predictability of our daily lives has been interrupted. Many of us have lost
jobs, faced furloughs or pay cuts. Our kids are home from school. We’re worried
about our families catching this disease, and ourselves as well. We’re all
stuck together in this purgatory of waiting for this crisis to play itself out
with no idea of what kind of world waits for us on the other side. We know that
this will end - all pandemics eventually do - but we’re going to emerge from our
shelters into a changed world.
My wife and I have spent the last couple of weekends cleaning out closets. It
kind of feels like rearranging the deck chairs on the Titanic at times, but it
also keeps my mind occupied for the most part and keeps it from going into
pretty dark places. And hey, my closet is now the cleanest it’s been since we
moved. But every so often my mind ends up going there anyways.
Such as from seeing a pile of T-shirts.
March 21, 2020
If you ask people over a certain age, they can always tell you where they were
when they found out about 9/11.
I was a sophomore at Auburn, and my first class that day was at like 1pm, so I
enjoyed the great collegiate tradition of sleeping in. Usually when I wake up
the first thing I do is check my email. It’s still the first thing I do. That
morning my inbox was full with messages on the fraternity mailing list, with
things like “pray, a lot of people are dying today.” I turned on the TV just
minutes before the first tower collapsed.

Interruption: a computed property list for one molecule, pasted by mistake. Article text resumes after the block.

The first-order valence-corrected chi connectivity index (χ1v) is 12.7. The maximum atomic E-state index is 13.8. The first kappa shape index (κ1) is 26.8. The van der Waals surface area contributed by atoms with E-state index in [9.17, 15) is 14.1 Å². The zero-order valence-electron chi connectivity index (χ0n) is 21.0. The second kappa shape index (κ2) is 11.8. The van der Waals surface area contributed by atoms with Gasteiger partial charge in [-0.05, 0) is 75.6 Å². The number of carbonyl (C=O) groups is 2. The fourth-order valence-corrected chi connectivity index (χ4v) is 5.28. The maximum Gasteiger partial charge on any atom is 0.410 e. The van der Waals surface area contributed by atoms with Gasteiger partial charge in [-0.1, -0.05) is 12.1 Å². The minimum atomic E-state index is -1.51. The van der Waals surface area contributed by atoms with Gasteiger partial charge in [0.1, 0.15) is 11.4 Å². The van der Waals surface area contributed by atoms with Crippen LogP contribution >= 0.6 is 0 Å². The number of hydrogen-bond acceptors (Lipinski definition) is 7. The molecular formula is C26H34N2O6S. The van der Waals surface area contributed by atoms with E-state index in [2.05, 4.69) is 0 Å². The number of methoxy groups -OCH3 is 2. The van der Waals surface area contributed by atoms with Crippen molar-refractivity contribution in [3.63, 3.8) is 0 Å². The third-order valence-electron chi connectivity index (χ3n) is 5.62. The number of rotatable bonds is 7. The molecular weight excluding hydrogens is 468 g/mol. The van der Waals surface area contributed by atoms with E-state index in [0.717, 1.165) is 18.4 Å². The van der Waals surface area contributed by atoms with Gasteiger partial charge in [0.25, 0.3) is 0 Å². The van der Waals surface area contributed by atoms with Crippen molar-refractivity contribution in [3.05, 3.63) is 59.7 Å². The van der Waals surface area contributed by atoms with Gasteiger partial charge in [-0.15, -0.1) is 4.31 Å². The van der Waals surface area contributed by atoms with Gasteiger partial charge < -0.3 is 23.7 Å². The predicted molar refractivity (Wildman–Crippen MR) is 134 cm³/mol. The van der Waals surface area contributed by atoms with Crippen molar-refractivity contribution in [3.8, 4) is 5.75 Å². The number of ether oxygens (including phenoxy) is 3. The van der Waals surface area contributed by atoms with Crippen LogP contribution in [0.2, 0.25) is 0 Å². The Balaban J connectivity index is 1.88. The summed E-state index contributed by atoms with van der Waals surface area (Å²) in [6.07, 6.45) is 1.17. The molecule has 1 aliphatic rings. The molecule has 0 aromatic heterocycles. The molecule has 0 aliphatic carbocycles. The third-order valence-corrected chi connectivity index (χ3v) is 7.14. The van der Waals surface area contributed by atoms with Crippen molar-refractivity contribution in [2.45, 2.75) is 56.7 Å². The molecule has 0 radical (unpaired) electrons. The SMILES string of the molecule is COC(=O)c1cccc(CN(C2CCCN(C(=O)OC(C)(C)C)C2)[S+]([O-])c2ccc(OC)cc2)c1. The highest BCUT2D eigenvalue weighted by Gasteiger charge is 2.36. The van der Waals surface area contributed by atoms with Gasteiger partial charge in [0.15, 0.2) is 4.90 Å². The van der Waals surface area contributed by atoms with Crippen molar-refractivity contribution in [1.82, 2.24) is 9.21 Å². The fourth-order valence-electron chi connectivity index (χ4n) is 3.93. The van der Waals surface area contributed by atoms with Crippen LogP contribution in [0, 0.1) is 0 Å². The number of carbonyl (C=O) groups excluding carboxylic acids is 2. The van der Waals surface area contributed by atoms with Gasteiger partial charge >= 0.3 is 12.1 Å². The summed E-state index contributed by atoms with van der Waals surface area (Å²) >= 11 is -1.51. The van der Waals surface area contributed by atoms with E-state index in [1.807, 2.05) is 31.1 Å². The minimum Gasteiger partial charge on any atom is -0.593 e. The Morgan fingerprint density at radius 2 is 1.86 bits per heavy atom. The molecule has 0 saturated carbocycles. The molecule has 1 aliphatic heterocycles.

Stayed glued to the TV the rest of the day. News coverage was on every channel,
even Discovery Channel. Class was cancelled. I went and filled up my car in case
I needed to drive the 250 miles back home to Tennessee.
That evening I was in the SGA office in Foy Student Union folding thousands of
little yellow ribbons for a very hastily organized memorial service on Samford
lawn a few days later. We listened to President Bush’s speech on a small boombox
in the office.
I feel like I have been living that day over and over again for the last two
September 16, 2019
Welcome to the new, freshly redesigned robpeck.com!
It’s amazing how you can become used to a design. It becomes like a warm coat.
You love the predictability, you spent a lot of time getting the fonts right,
getting the layour right, and everything is just perfect. That was the case with
this site, that was pretty much exactly how it was way back when I migrated the
site from Wordpress to Jekyll in 2013.
To put that into perspective, my daughter was not even a year old yet. Barack
Obama was just one year into his second term, the iPhone 5S had just dropped a
month earlier, the first 4K TVs were shown off at CES. A long time has passed.
And then the years pass. New devices and browsers appear. New technologies
become available, and cruft builds up. In this case, a simple task of “I need to
add a box to the site so that people will quit trying to use the comments for
tech support and go to Github instead” became a full scale burn it down and
start again redesign.
So, aside from the new design, what else has changed?